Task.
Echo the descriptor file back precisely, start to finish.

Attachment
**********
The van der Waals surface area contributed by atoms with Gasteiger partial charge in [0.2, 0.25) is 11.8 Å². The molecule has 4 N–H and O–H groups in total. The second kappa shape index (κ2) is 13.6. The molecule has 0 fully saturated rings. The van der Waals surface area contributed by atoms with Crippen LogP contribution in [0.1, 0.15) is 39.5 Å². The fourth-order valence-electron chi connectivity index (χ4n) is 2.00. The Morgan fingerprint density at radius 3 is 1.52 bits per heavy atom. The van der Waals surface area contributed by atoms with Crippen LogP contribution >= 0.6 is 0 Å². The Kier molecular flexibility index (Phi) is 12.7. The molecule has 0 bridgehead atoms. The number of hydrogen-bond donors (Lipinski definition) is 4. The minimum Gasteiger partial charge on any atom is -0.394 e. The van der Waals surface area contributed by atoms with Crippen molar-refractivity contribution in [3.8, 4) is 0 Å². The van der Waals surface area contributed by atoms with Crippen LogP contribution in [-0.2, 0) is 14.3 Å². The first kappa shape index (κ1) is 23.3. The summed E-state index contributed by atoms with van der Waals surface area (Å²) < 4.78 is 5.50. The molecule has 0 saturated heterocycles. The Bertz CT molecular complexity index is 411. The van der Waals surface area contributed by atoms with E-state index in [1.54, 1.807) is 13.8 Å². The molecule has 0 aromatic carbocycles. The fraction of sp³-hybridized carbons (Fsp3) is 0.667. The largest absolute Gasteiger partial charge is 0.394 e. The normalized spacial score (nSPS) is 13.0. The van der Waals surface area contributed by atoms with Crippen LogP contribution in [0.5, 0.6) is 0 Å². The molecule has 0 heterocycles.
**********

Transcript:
The van der Waals surface area contributed by atoms with Gasteiger partial charge in [0.2, 0.25) is 11.8 Å². The molecule has 4 N–H and O–H groups in total. The second kappa shape index (κ2) is 13.6. The molecule has 0 fully saturated rings. The van der Waals surface area contributed by atoms with Crippen LogP contribution in [0.1, 0.15) is 39.5 Å². The fourth-order valence-electron chi connectivity index (χ4n) is 2.00. The Morgan fingerprint density at radius 3 is 1.52 bits per heavy atom. The van der Waals surface area contributed by atoms with Crippen LogP contribution >= 0.6 is 0 Å². The Kier molecular flexibility index (Phi) is 12.7. The molecule has 0 bridgehead atoms. The number of hydrogen-bond donors (Lipinski definition) is 4. The minimum Gasteiger partial charge on any atom is -0.394 e. The van der Waals surface area contributed by atoms with Crippen molar-refractivity contribution in [3.8, 4) is 0 Å². The van der Waals surface area contributed by atoms with Crippen LogP contribution in [-0.2, 0) is 14.3 Å². The first kappa shape index (κ1) is 23.3. The summed E-state index contributed by atoms with van der Waals surface area (Å²) < 4.78 is 5.50. The molecule has 0 saturated heterocycles. The Bertz CT molecular complexity index is 411. The van der Waals surface area contributed by atoms with E-state index in [1.54, 1.807) is 13.8 Å². The molecule has 0 aromatic carbocycles. The fraction of sp³-hybridized carbons (Fsp3) is 0.667. The largest absolute Gasteiger partial charge is 0.394 e. The normalized spacial score (nSPS) is 13.0. The van der Waals surface area contributed by atoms with Crippen LogP contribution in [0.5, 0.6) is 0 Å². The molecule has 0 heterocycles.